ANCHORAGE — On Friday evening, after all the human patients were finished for the day at the Alaska Spine Institute’s imaging center, a dead killer-whale calf underwent a CT scan and an MRI.
The whale offered a rare opportunity for extensive study, both because of its small size and good condition.
“It’s very sad when a baby whale dies, but the amount of scientific information we are going to be able to get over the next 24 hours is going to be tremendous,” said Judy St. Leger, director of pathology and research for SeaWorld, who has studied killer whales for 13 years.
In Alaska, such tests have been done before on beaked whales, but only on the heads, because they were too big to fit into the machines, said Anchorage-based whale biologist Barbara Mahoney of the National Marine Fisheries Service.
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“It’s to take advantage of a portable killer whale. Usually they are so much bigger,” said Mahoney, who picked up the orca calf Friday at Stevens International Airport in a government truck.
The young whale was found Tuesday washed up on St. Paul Island in the Bering Sea. A tour guide leading a group of birders along a beach at Northeast Point called it in, said Pamela Lestenkof, eco manager for the tribal government of St. Paul. It was 7 feet, 3 inches long.
The tribal government, part of a network of organizations that deal with stranded marine mammals, alerted Mahoney.
St. Leger and other experts were consulted. They decided they wanted to study it extensively.
The National Marine Fisheries Service paid to fly it from St. Paul to Anchorage Thursday night.
It weighed in at 300 pounds, Mahoney said. She said its small size — orcas are typically bigger than that at birth — indicates it was very young, probably newborn.
The CT scan will provide an internal picture of the whole whale, St. Leger said in a telephone interview. She was in New York but said another researcher, British Columbia veterinary pathologist Stephen Raverty, was flying in for the work on the whale.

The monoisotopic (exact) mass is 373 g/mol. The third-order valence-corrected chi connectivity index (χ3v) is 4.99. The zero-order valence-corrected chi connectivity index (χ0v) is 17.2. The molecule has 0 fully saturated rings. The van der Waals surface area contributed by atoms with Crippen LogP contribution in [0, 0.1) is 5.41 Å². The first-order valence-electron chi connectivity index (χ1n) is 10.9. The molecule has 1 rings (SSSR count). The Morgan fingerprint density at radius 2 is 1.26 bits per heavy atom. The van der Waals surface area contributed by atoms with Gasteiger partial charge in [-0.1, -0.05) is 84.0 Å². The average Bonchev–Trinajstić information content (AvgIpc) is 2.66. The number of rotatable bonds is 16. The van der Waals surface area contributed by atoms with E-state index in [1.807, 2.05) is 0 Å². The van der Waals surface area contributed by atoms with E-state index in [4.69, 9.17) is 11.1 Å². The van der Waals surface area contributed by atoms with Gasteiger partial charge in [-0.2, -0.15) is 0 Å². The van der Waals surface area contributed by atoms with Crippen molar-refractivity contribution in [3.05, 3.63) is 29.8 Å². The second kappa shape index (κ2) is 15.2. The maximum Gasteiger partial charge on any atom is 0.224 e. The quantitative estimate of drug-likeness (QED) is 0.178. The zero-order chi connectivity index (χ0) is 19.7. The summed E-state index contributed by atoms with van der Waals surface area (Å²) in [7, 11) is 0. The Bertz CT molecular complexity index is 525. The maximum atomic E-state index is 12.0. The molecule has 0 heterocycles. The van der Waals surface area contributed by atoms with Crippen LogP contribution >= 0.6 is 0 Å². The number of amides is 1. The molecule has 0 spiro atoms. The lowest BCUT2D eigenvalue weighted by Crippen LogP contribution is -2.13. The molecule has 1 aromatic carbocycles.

“We’re specifically interested in what we call modeling the internal organs of the animal,” St. Leger said. “Is there anything that is out of place? Is there any inappropriate bruising or hemorrhaging or do we see gas accumulations in an area where we don’t expect to see them?”
The CT scan also provides a look at the skeleton that will be used in ongoing research.
SeaWorld has been studying orcas for 50 years, St. Leger said. She’s working with Raverty and an expert from the University of California, Davis, to develop new protocols for orca necropsies.
“This is a very unusual opportunity to look at the skull of a young animal,” St. Leger said.
The MRI should provide images of the animal’s brain, if it is in good condition, she said.
The young whale is a special case, she said. “We know next to nothing about why they die.”
After the CT and MRI tests, Kathy Burek, an Eagle River-based veterinary pathologist, planned to lead an extensive necropsy.
The Alaska Spine Institute’s University Imaging Center donated the use of its facilities for the effort, said Lesa Johnson, the institute’s administrator. Radiologist Harold Cable is a “real animal lover,” she said. “He’s just as jazzed as he can be about the opportunity to do this.”
The staff thought they were getting a frozen whale, so weren’t concerned about the smell, Johnson said. As it turns out, the whale was shipped out quickly so it wasn’t frozen. Mahoney said it was well wrapped for transport and the truck bed didn’t stink.
“It’s after patient hours,” Johnson said. “We’re fine with it. We’re laying down plastic.”
Everything will be sterilized before human patients return.
On St. Paul, the calf was the second one found dead on a beach in the last couple of years, Lestenkof said. The other one was too badly decomposed to study.
Orcas come around when the fur-seal pups are in the water. “It’s easy food for them,” Lestenkof said.
The other young whale’s bones will be dug up next month by students as part of the Bering Sea Days science program.